Banco Santander SA, Barclays Plc, HSBC Holdings Plc, Royal Bank of Scotland Group Plc and Svenska Handelsbanken AB provided a 125 million-pound revolving credit facility that matures March 2017, Jonathan Hill, group finance director, said.

One of the banks also provided a 25 million-pound three-year loan, according to a statement from the Longfield, England-based company.

The debt refinances a 150 million-pound 3 1/2-year facility maturing in September, according to data compiled by Bloomberg.

Under a revolver, money repaid can be borrowed again.

A&F store dispute

(Bloomberg) -- The Beatles' former London headquarters, where the band performed for the last time on the rooftop, may become an Abercrombie & Fitch Co. store after planning authorities recommended the proposal, following objections from retailers in the area.

The U.S. company intends to open a children's outlet at 3 Savile Row, which is listed as a historic preservation site, according to documents sent to the Westminster borough council before a vote next week.

The property is close to century-old tailors' shops like Gieves & Hawkes, H. Huntsman & Sons and Henry Poole & Co.

The building housed the offices of the Beatles' Apple Records label when the band’s final 1969 performance was filmed for the movie “Let It Be.”

Abercrombie (NYSE: ANF), whose stores for teens and adults are known for their nightclub vibe with shirtless employees and subdued lighting, shouldn't be allowed to have models stand at the entrances, hold promotional events featuring celebrities at the shop or play loud music, planners recommended.

Househam Henderson Architects will oversee the development of the terraced townhouse built in 1773.

The building's leasehold is owned by AFH Stores U.K. Ltd., according to a filing to the Land Registry.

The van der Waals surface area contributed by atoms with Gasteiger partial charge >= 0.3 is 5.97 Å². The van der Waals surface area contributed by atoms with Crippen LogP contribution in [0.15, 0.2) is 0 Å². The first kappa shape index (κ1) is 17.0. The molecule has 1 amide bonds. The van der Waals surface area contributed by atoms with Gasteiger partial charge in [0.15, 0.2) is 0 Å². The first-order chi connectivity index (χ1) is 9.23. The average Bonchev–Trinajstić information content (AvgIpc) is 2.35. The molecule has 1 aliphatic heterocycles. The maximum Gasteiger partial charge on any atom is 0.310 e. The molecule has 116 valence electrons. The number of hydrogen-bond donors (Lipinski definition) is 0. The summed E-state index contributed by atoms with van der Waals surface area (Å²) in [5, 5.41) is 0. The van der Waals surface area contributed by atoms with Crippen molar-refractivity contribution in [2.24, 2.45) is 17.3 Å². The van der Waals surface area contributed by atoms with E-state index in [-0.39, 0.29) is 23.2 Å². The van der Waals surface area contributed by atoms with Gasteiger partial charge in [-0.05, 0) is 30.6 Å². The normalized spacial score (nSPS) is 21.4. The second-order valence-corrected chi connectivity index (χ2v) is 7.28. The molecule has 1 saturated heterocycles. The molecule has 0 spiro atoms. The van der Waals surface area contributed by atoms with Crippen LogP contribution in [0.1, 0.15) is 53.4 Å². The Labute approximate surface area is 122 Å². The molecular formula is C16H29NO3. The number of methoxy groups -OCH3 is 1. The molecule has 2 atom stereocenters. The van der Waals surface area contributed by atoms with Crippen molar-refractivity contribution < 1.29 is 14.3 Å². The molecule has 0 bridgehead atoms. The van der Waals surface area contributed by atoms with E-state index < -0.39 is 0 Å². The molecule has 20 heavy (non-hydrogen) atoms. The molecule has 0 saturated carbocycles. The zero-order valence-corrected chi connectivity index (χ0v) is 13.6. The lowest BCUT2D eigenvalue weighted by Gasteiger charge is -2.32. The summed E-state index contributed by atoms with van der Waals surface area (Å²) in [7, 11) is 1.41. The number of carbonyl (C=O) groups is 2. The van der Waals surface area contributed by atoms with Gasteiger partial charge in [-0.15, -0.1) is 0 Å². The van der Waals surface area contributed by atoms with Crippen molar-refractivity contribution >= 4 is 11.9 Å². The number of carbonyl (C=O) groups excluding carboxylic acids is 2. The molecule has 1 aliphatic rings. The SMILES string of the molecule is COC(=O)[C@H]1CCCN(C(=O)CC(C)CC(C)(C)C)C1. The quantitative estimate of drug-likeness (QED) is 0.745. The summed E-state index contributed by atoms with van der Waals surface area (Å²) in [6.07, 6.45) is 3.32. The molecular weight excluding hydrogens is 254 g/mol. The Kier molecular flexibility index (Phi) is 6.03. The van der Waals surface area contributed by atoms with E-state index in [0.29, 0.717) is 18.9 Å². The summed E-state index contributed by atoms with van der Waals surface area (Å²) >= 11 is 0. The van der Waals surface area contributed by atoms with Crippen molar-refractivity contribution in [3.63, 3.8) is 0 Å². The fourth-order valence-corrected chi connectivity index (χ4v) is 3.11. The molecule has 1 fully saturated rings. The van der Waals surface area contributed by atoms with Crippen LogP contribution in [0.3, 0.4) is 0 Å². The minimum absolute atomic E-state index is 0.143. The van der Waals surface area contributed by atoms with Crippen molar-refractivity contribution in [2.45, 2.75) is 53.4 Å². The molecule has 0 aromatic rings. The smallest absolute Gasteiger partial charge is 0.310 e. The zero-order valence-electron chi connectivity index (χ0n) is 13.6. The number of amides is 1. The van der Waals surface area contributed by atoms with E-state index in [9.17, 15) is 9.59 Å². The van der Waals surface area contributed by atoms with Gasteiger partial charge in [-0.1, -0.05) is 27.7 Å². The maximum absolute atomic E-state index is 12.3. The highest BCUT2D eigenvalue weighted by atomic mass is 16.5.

Apple Records sold the property in 1980, a document filed with the planning application shows.

The plan to open a new store sparked protest among retailers including the Savile Row Bespoke Association, which seeks to preserve the area's character as a center for upmarket men’s tailoring.

“It is necessary to provide specific protection for the unique clusters of specialist uses, which are central to London's character, and ensure these clusters are not eroded by pressure from other commercial uses,” Mark Henderson, chairman of Gieves & Hawkes, said.

Grecian solar

(Bloomberg) -- Solar-power installations in Greece more than doubled last year driven by the European Union's highest tariffs even as the government planned a tax on revenue for existing projects.

New photovoltaic capacity was 912 megawatts compared with 425 megawatts in the previous year, taking installations to 1,536 megawatts, according to figures from lobby group Hellenic Association of Photovoltaic Companies.

This compares with 624 megawatts operating at the end of 2011.

Greece, which is targeting 2,200 megawatts of solar power by 2020, introduced the above-market rates in 2009 and has become one of Europe's growth markets for the technology in the last year.

The increase comes in spite of two reductions last year in subsidies paid through a feed-in tariffs and a tax approved in November that reduce revenue to all solar plants by 25 percent to 30 percent.

New solar installations in Greece last year represented an investment of at least 2 billion euros ($2.7 billion), according to the research company.

Five solar complexes with a combined 724 megawatts have been granted fast track status as Greece seeks to accelerate strategic investments, according to the official investment promotion agency.

Last year, about two thirds of the solar plants completed were mid-sized on commercial or industrial sites, while residential plants amounted to 19 percent.

The largest, those with more than 2 megawatts, represented 13 percent.

User Response
0 UserComments